Kathleen M. Pike, PhD

Can you really die from a broken heart?

Last week brought the death of Star Wars Princess Leia. In real life, Carrie Fisher not only was a famous actress and writer but also a tireless mental health advocate, speaking out with uncommon candor and self-effacing humor about her lifelong struggles with bipolar disorder and addiction. The day after Fisher’s death, her mother, actress and singer Debbie Reynolds, died unexpectedly of unknown causes. The timing is uncanny, and many have speculated that Reynolds quite literally died of a broken heart. But is such a thing actually possible?

What is really happening when I say, my heart aches, my heart breaks, it’s killing me?

1. Poetic or Primitive? “Dying from a broken heart” has been used for centuries as a poetic metaphor for the emotional trauma caused by lost love. But the belief that a broken heart could actually cause death? Experts wrote it off as a primitive misunderstanding of health and physiology. As recently as 1942, Harvard anthropologist Walter Cannon published Voodoo Death, in which he dismissed remote societies’ descriptions of death by fright or loss as plain superstition and ignorance. But the poets and primitive societies knew something modern science failed to understand until recently.

2. Broken heart syndrome has a physical reality. Twenty-six years ago, Japanese researchers were first to demonstrate the physiology of something they called Takotsubo Cardiomyopathy – or broken heart syndrome – so named because the broken heart is shaped like the traditional Japanese pots used to catch octopuses (tako = octopus and tsubo = pot). Characterized by transient systolic and diastolic left ventricular dysfunction, often in response to a tragic event or loss, Takotsubo Cardiomyopathy is virtually indistinguishable from a heart attack in terms of clinical presentation, electrocardiographic findings, or biomarker profiles. With one major difference: Takotsubo Cardiomyopathy patients don’t have any blockages in the heart. The arteries look completely normal, though the heart itself becomes dilated, ballooned, and very weak.

3. Yes, you really can die from Takotsubo or a broken heart. Most patients with Takotsubo Cardiomyopathy or broken heart syndrome recover over time. However, for some it is fatal. About 4% of patients die while in the hospital, and those who survive have substantially increased risk of medical complications and death after the acute phase of the disease. Researchers describe a similar phenomenon with the Widower’s effect, where individuals have an 18% increased mortality risk following the death of a spouse.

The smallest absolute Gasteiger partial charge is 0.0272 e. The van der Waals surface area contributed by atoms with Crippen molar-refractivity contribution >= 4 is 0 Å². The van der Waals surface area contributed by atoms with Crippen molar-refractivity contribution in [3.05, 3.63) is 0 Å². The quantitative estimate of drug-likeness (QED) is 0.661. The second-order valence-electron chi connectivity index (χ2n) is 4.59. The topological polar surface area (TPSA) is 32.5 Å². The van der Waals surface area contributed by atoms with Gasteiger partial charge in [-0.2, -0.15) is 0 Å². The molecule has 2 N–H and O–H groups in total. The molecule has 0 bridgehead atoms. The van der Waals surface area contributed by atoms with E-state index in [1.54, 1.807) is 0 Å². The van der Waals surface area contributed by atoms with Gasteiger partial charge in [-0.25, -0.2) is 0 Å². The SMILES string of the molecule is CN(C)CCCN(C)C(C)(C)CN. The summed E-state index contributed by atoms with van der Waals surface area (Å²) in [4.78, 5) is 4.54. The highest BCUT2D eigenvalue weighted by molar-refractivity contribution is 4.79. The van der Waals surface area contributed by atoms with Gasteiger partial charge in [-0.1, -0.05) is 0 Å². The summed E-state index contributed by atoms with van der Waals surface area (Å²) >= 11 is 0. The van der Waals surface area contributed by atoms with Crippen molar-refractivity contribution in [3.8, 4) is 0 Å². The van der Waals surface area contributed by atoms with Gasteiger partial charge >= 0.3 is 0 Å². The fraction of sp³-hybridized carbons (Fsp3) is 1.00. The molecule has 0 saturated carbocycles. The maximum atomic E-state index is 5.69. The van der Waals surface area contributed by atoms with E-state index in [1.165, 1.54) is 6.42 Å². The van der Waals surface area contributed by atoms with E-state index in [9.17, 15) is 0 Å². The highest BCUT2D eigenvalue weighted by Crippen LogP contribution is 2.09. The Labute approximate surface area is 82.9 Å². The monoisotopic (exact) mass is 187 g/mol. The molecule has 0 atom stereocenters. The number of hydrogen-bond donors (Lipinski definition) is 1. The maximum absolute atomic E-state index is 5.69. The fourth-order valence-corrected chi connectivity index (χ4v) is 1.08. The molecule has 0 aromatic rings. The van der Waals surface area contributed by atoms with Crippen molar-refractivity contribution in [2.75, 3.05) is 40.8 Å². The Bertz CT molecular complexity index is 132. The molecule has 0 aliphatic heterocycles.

4. The mind speaks straight to the heart. For years, doctors thought the connection between mental health and heart health was strictly behavioral – assuming, for example, that a person who is depressed is more likely to seek relief by smoking, drinking, or eating fatty foods, all of which could contribute to heart disease. That may be true, but it also appears that biological and chemical factors related to mental health directly influence heart disease as well. When we are overwhelmed by grief or anxiety, for example, our bodies release stress hormones like cortisol both into the bloodstream and directly to the heart through neural connections. Clinical and pharmacological data indicate that the toxicity of these hormones can cause cardiac necrosis – death to heart cells from oxygen restriction – which in turn increases risk for heart failure. In other words, the biology of mental illness is directly linked to the biology of heart health.

5. The tip of the iceberg. Broken heart syndrome, and the related biochemical mechanisms, may be the most dramatic expression of a much larger set of issues. We know that people who have untreated depression and anxiety are at higher risk for heart disease and heart attacks. It may be that such risk is linked to cardiac lesions caused by stress hormones associated with these mental health conditions. As compared to the acute syndrome of Takotsubo, the biological burden of mental illnesses like depression and anxiety appears to accrue over time – one more reason to encourage individuals with mental health conditions to seek treatment sooner rather than later.

Yes, it really is possible to die of a broken heart. And some of us have had near-death broken heart experiences. Today’s science of Takotsubo Cardiomyopathy takes us back to the poets who have always known that our life stories will be indelibly written in our hearts as well as our minds.

Picture of Kathleen M. Pike, PhD

Kathleen M. Pike, PhD

Kathleen M. Pike, PhD is Professor of Psychology and Director of the Global Mental Health WHO Collaborating Centre at Columbia University.

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